Paperback: 432 pages

Publisher: Wiley; 1 edition (April 12, 2011)

Language: English

ISBN-10: 0470936266

ISBN-13: 978-0470936269

Product Dimensions: 6.1 x 0.9 x 9 inches

Shipping Weight: 1.2 pounds (View shipping rates and policies)

Average Customer Review: 4.8 out of 5 stars  See all reviews (19 customer reviews)

Best Sellers Rank: #1,183,024 in Books (See Top 100 in Books) #171 in Books > Computers & Technology > Web Development & Design > User Generated Content #505 in Books > Computers & Technology > Business Technology > Social Media for Business #825 in Books > Computers & Technology > Internet & Social Media > Social Media

Love:I Loved the Virality Chapter... it explains so methodically why Facebook Games work, and how to measure and improve Virality.I Enjoyed the ideas of Life/Work as a Game.I Liked the Game Design topics as well (even though I'm not a designer), as it applies contextually to "business/system design" of which I am both.Want:More references and illustrations to research would have been helpful (with URLs on the pages, so I can get PDFs/etc.).More pictures of the games mentioned (in color would have been nice too!). (use as examples).Details:When I started the book, I was a little taken aback by the "read this book as a game" idea... but as I played my way through the chapters, I realized that I was thinking constantly about my "knowledge score". I started making little +1 marks near anything I learned I didn't know before. My total score is +134. How many books can you read where you can actually say you learned 134 new things, that you can use in your everyday life? The heaviest chapter for me was the one on Virality. +48 from that chapter alone.I wholeheartedly recommend this book to anyone who is interested in: Business, Society, Games, Game Marketing, Marketing, Game Design, or even has a passing interest in Facebook and/or Virality.

You might have noticed that there is a button next to these reviews where you can vote as to whether the review is helpful or not. Your vote becomes part of the logarithm that determines the reviewers 'ranking' on - I'm currently ranked 94,597, hence the title of this review.I draw your attention to this detail for two reasons. First, so you'll take the time to click the "Helpful" button when you finish reading this, and secondly because this is what Game On is all about. How many 'friends' do you have on Facebook, followers on Twitter, contacts on LinkedIn? Did you get a 'like' on your recent blog post, or a little prompt last time you logged into some on-line app telling you that your profile was 75% complete and promising you riches beyond belief if you completed it?Gaming has penetrated the entire social media world, and most of the time we don't even notice that it's there. Competition, cooperation, rewards and quests are common place, and if you want to understand how these principles of gaming are being applied, then Game On is one of the best places to start. If, like me, you're working on applying some of these ideas in developing your own social media application, then this is a more than useful reference work.There is a good mix of practical experience and solid theory behind this easy to read book. The take home message for me in this book is that 'gaming' is not something just for teenagers welded to their computer screen playing shoot them ups or whatever. Gaming is mainstream social media practice, something that you are involved in every time you enter social media space, and if you want to get your head around how it all comes together, buy this book.And now - with the power of your mouse and in the spirit of Game On - you can move me up or down from position 94,597 by choosing to click the 'Yes" next to the question "Was this review helpful?".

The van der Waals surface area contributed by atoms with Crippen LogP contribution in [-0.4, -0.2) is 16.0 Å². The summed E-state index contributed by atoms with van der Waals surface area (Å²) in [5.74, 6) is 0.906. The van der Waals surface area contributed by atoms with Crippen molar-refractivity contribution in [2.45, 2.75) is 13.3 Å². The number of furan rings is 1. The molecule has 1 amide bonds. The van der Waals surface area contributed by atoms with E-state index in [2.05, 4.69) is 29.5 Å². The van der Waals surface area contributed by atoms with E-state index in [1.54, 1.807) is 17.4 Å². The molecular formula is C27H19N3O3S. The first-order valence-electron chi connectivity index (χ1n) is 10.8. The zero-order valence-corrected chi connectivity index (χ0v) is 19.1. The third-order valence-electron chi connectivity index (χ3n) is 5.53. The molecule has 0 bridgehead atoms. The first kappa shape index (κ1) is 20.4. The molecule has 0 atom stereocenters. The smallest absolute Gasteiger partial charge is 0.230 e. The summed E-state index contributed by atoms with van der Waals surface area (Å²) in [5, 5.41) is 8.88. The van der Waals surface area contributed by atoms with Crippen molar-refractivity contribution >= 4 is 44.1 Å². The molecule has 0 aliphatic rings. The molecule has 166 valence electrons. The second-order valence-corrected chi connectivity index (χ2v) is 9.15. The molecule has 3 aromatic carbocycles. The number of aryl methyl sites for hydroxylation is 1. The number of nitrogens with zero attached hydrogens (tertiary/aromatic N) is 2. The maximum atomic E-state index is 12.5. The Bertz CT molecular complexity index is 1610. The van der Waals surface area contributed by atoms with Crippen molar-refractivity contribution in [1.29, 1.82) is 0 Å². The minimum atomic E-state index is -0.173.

This book is a good guide to get check list or hints on how to build game system design.I think the technical editor of the book, Ethan Kidhardt may have plentiful experience to build up the framework of the systematic game design.Nowadays game productions have to be managed/produced with the system or pattern to control/promote the emotional flow, like that the older entertainment productions, movies or TV show series, does.Unfortunately each section of this book just suggests the idea, not to deal something to practical level.It would be great if this book presented a big flow to build up an example game producing project.But it's very rare to meet the book on game system itself like this.

Game On is the rare hybrid book that tries to speak to multiple audiences and actually succeeds. Radoff calls out his audiences right up front, and provides signposts along the way to guide businesspeople, game designers, and game fans. Like the best business books, Game On provides practical advice -- in this case on how to use the structure of games to communicate better with customers and make better products. Like the best game design books, Game On provides analysis on what works in a game and provides a plethora of example games and game mechanics. And like the best nonfiction, the book weaves together research, personal stories, tips learned through the author's experience. It's nice that all that is packed in one book, rather than three.

This is a great book for those going into Business, Game Design, Game Programming, or those Gamers who really want to take a little dip into what goes into making a game and a game company.All Game or Business classes should require this book.

The introduction explains how to read the book, allowing the reader to take a 12-question test to determine their type ("artisan;" "impresario," or "otaku," or combination of any two) and then goes on to proscribe a path for each in reading through the book. Each chapter ends with suggestions for each of the types as to which chapters to read next. While there has been much written in recent years on game theory and how to apply it to your business, this is perhaps one of the most fun books to come along and bridge the gap between "gamers" and business people, with both theory and practical tools. The glossary is extensive and provides references and web addresses to every kind of business engaged in game and social media design. Loaded with illustrations and photo examples, the author is as comfortable describing design of World of Warcraft, League of Legends and other games as he is devoting chapters to understanding social game business models and viral marketing